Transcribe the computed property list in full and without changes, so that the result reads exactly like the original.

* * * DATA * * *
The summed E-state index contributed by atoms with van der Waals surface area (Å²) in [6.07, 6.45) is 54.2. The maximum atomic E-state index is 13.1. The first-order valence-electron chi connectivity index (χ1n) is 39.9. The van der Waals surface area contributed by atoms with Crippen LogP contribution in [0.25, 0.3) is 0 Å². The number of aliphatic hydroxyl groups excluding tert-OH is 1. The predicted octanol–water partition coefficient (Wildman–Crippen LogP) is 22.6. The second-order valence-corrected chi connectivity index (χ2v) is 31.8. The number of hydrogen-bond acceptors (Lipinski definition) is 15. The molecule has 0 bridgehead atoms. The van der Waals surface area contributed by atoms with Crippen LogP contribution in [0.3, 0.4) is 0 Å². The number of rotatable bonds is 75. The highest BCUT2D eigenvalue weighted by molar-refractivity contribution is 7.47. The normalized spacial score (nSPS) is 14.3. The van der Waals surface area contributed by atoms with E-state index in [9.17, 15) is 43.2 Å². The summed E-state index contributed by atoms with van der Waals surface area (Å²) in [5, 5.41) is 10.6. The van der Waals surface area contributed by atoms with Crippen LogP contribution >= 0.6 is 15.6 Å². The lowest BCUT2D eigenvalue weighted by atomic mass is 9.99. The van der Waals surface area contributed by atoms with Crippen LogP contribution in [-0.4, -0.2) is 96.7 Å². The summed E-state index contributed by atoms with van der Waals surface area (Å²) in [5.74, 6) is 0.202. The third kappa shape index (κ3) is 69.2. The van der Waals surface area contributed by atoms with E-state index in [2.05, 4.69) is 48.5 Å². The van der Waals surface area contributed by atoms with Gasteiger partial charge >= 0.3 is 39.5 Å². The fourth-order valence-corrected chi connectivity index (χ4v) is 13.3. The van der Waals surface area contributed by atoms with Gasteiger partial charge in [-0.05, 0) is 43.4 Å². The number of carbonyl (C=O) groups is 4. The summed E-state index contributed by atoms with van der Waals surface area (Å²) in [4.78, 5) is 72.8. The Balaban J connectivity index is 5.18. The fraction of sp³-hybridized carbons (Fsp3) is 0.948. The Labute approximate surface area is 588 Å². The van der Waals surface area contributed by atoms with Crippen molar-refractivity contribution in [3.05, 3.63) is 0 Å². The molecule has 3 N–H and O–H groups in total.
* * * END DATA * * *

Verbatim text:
The summed E-state index contributed by atoms with van der Waals surface area (Å²) in [6.07, 6.45) is 54.2. The maximum atomic E-state index is 13.1. The first-order valence-electron chi connectivity index (χ1n) is 39.9. The van der Waals surface area contributed by atoms with Crippen LogP contribution in [0.25, 0.3) is 0 Å². The number of aliphatic hydroxyl groups excluding tert-OH is 1. The predicted octanol–water partition coefficient (Wildman–Crippen LogP) is 22.6. The second-order valence-corrected chi connectivity index (χ2v) is 31.8. The number of hydrogen-bond acceptors (Lipinski definition) is 15. The molecule has 0 bridgehead atoms. The van der Waals surface area contributed by atoms with Crippen LogP contribution in [0.3, 0.4) is 0 Å². The number of rotatable bonds is 75. The highest BCUT2D eigenvalue weighted by molar-refractivity contribution is 7.47. The normalized spacial score (nSPS) is 14.3. The van der Waals surface area contributed by atoms with E-state index in [9.17, 15) is 43.2 Å². The summed E-state index contributed by atoms with van der Waals surface area (Å²) in [5, 5.41) is 10.6. The van der Waals surface area contributed by atoms with Crippen LogP contribution >= 0.6 is 15.6 Å². The lowest BCUT2D eigenvalue weighted by atomic mass is 9.99. The van der Waals surface area contributed by atoms with Crippen LogP contribution in [-0.4, -0.2) is 96.7 Å². The summed E-state index contributed by atoms with van der Waals surface area (Å²) in [5.74, 6) is 0.202. The third kappa shape index (κ3) is 69.2. The van der Waals surface area contributed by atoms with E-state index in [2.05, 4.69) is 48.5 Å². The van der Waals surface area contributed by atoms with Gasteiger partial charge >= 0.3 is 39.5 Å². The fourth-order valence-corrected chi connectivity index (χ4v) is 13.3. The van der Waals surface area contributed by atoms with Gasteiger partial charge in [-0.05, 0) is 43.4 Å². The number of carbonyl (C=O) groups is 4. The summed E-state index contributed by atoms with van der Waals surface area (Å²) in [4.78, 5) is 72.8. The Balaban J connectivity index is 5.18. The fraction of sp³-hybridized carbons (Fsp3) is 0.948. The Labute approximate surface area is 588 Å². The van der Waals surface area contributed by atoms with Crippen molar-refractivity contribution in [3.05, 3.63) is 0 Å². The molecule has 3 N–H and O–H groups in total.